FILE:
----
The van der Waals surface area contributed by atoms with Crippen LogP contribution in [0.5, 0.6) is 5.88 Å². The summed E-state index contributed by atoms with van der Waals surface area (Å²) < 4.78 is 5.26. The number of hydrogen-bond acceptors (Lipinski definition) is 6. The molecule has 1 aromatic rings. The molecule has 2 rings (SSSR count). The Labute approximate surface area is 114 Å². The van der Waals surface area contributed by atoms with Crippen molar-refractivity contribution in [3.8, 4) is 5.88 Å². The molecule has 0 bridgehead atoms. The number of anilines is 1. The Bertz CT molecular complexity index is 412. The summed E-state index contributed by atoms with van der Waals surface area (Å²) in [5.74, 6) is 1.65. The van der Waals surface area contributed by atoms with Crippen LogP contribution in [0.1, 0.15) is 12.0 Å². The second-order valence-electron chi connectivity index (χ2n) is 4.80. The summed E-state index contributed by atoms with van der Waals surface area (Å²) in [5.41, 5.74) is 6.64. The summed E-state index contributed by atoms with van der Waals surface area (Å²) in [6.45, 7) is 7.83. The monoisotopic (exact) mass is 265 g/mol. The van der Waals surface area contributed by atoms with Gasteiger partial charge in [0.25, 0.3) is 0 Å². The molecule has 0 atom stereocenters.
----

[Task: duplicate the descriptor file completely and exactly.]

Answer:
The van der Waals surface area contributed by atoms with Crippen LogP contribution in [0.5, 0.6) is 5.88 Å². The summed E-state index contributed by atoms with van der Waals surface area (Å²) < 4.78 is 5.26. The number of hydrogen-bond acceptors (Lipinski definition) is 6. The molecule has 1 aromatic rings. The molecule has 2 rings (SSSR count). The Labute approximate surface area is 114 Å². The van der Waals surface area contributed by atoms with Crippen molar-refractivity contribution in [3.8, 4) is 5.88 Å². The molecule has 0 bridgehead atoms. The number of anilines is 1. The Bertz CT molecular complexity index is 412. The summed E-state index contributed by atoms with van der Waals surface area (Å²) in [5.74, 6) is 1.65. The van der Waals surface area contributed by atoms with Crippen LogP contribution in [0.1, 0.15) is 12.0 Å². The second-order valence-electron chi connectivity index (χ2n) is 4.80. The summed E-state index contributed by atoms with van der Waals surface area (Å²) in [5.41, 5.74) is 6.64. The summed E-state index contributed by atoms with van der Waals surface area (Å²) in [6.45, 7) is 7.83. The monoisotopic (exact) mass is 265 g/mol. The van der Waals surface area contributed by atoms with Gasteiger partial charge in [0.25, 0.3) is 0 Å². The molecule has 0 atom stereocenters.